-You will need to follow the instructions and examples from a reliable source, like the writing experts at Purdue University’s CHICAGO style pages.

-Look at the sample Chicago “Footnotes and Bibliography” paper on our History guide.

Newspapers

Online Resources: Newspapers and Magazines

 

 

 

ZINIO magazine service

  • Available through public libraries in the Lion Libraries system (including Bethany, Orange, Woodbridge, and (many more on this map)

  • Log on to your public library with your library card, find the e-magazine link (the database is called ZINIO), and create an account on Zinio.

  • Looks like a real magazine on screen!

 

 

Magazines available from Zinio:

 

iCONN:Welcome to iCONN.org, Connecticut’s re-search engine. Here you will find journal, magazine, and newspaper articles for Connecticut public, K12, and academic libraries and their users.  One-click access from school, use your local CT Library card from home.Works like a database to search for articles, AND you can browse articles

 

 

 

Available from iCONN:

 

 

The New York Times Replica Edition:

Every page of The Times on your computer or iPad, exactly as it is in print. You can listen to articles read aloud, and even save PDFs of each page. Play around with the different viewing and search functions.

 

TIME Magazine: National and international news, behavior, books, business, cinema, law, education, environment, modern living, music, nation, press, religion, theater, video and world.

 

The Wall Street Journal:  Business and economics. Finance news.

 

Downhour -- Introduction to Research Resources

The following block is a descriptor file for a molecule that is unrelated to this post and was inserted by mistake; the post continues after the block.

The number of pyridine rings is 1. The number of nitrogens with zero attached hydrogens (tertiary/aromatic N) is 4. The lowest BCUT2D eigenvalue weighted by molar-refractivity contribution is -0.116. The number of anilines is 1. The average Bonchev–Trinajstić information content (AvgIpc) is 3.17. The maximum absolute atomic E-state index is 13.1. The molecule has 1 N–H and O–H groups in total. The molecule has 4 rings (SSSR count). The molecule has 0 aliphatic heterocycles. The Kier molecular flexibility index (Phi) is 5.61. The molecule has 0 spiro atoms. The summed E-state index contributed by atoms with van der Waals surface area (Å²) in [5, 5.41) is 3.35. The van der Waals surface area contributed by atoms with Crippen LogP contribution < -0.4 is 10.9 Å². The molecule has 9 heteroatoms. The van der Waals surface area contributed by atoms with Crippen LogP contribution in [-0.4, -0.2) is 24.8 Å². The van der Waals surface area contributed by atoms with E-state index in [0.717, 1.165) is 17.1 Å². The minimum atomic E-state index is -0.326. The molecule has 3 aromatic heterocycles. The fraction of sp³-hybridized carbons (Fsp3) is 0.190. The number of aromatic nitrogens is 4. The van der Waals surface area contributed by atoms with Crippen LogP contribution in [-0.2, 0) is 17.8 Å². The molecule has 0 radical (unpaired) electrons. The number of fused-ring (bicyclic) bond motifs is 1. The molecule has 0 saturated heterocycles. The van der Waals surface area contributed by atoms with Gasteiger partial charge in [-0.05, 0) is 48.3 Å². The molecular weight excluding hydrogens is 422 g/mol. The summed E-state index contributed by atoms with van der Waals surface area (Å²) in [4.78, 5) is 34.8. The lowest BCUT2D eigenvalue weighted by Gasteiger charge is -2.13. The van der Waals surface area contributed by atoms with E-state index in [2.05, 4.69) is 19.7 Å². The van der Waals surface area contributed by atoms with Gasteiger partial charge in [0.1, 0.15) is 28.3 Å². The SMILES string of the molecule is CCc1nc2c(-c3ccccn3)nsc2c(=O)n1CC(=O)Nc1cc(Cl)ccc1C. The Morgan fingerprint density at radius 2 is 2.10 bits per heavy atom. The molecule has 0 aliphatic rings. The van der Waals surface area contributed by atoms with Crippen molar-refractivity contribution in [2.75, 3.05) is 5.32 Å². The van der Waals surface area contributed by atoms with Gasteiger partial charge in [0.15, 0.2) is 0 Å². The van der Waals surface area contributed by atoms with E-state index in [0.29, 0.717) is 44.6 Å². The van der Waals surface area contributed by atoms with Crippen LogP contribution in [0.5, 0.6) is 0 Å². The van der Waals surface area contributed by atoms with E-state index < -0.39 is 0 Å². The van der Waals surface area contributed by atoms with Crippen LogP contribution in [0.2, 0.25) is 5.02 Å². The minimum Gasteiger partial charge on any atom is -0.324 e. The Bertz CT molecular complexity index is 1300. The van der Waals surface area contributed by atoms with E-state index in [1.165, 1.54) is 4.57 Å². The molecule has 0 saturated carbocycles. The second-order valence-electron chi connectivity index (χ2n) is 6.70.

P. Downhour

US History II

Introduction to Research Resources

 

Objective: To understand and practice how to access and search online sources for research.

 

1. Go to activity guide online at:

Amity website→High SchoolAHS Library Information Center

Find Online Stuff→By Subject→History→Class Projects →Downhour

 

Search our library catalogs from Destiny Quest to find all our printed books, magazines and journals, textbooks, encyclopedias, music CDs, movies (DVD and VHS).

A number of books have been reserved on the following topics and placed on carts.

 

School Product Database Sites:

A.                ABC Clio : American Government

*comprehensive electronic library of historical reference materials

B.                SIRS,

*mix of periodicals

C.                 JSTOR

* includes scholarship published in more than 1,400 of the highest-quality academic journals across the humanities, social sciences, and sciences, as well as monographs and other materials valuable for academic work.

D.                 American History in Video

*online video allowing students and researchers to analyze events in America's history, and their presentation over time through different media​​

Discuss features of the online research tools and allow for individual searching.

 

Project Directions - 

The webpages below lay out the directions and topic questions. The directions are the same for all periods the topic questions differ somewhat between periods

Periods 2 and 5

Link to Class Page

Periods 1 and 3

Link to Class Page

Amity High School, Amity Region 5 School District, Woodbridge, CT 06525, 203-397-4844 Librarians: Robert F. Musco and Victoria Hulse Copyright 2017